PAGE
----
Chad Knaus. Jimmie Johnson. The names of the two main men on the No. 48 crew may be the most famous in NASCAR today. The duo has won 53 races, five consecutive championships together and don’t look like they plan on slowing down anytime soon. But there is also a black cloud over the team: Knaus’ four suspensions since 2001 (the pair has been together since 2002).
The team has been hailed as one of the best teams in NASCAR history, pulling off a feat that no other team has been able to accomplish since NASCAR’s formation in 1948, by winning five championships in a row, and one of only three drivers to win five or more championships in the Sprint Cup series.
But Knaus’ loophole-finding ways test the limit that people will go before absolutely questioning every accomplishment of the Lowe’s team.
In October at Talladega, Knaus was heard on the radio telling a surprised Jimmie Johnson he had to alter the back of the car if he won the race.
"If we win this race, you have to crack the back of the car," Knaus told Johnson. "Got it?"
"Really?" Johnson replied.
"Yes," Knaus said. "Got it? You don't have to have to hit it hard, you don't have to destroy it. But you've gotta do a donut and you've gotta hit the back end, or somebody's gotta hit you in the ass-end or something. OK?"
That radio conversation was followed just a few months later by a potential game changer for the No. 48 team. After being found with illegal C-posts at the opening inspection in Daytona, NASCAR hit the team hard with penalties. Knaus and the team’s car chief were handed six race suspensions, and the team was handed a point penalty that put their points in the negatives after the first race of the season. The team quickly appealed, but lost the first appeal hearing and will be heading to a final appeal at a date not yet announced.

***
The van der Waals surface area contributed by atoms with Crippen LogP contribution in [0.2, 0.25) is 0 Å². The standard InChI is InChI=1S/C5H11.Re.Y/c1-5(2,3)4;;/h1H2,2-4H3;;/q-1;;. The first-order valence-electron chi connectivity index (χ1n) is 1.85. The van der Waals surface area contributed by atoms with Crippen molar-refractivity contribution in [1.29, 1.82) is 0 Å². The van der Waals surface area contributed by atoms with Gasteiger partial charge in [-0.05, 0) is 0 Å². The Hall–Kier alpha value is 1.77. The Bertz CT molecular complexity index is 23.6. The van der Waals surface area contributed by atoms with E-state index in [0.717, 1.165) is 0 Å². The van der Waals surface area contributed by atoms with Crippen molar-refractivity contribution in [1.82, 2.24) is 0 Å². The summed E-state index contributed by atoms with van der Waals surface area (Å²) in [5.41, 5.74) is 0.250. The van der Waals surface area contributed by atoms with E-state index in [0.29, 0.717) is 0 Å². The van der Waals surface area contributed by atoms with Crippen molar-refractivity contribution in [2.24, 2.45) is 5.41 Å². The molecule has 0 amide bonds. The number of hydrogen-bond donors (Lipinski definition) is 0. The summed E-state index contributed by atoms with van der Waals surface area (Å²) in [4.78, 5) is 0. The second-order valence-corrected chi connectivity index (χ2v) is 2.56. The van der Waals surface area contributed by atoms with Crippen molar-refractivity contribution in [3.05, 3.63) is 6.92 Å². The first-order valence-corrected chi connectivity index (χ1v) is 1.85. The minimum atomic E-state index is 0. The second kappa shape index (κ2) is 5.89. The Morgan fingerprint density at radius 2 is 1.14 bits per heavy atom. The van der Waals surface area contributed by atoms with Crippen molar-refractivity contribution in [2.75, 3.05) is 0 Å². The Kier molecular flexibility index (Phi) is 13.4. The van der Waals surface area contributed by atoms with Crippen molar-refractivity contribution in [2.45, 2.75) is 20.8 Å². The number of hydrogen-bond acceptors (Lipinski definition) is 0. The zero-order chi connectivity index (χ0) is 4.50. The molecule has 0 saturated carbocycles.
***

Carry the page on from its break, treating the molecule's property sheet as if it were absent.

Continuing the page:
While Knaus has won an appeal in the past, taking a prior suspension from a two-race suspension to 90 days probation, it is hard to believe that the six-race suspension he faces will be dropped down to a much lighter sentence.
But even if the sentence is dropped by John Middlebrook, NASCAR’s final appeals judge, Johnson’s success may always be questioned due to his crew chief’s actions. With Knaus already having four suspensions in the book and his quest for any loophole, the No. 48 won’t only be remembered in the future as a five-time consecutive championship team, but also a team that constantly pushed the envelope.
It may take years to feel the full effects that the team’s envelope-pushing has on the Johnson-Knaus legacy, but it’s easy to see that people are already drawing their own conclusions about what will happen when people open up the record books and see the No. 48 in both the Champion and Suspension categories.
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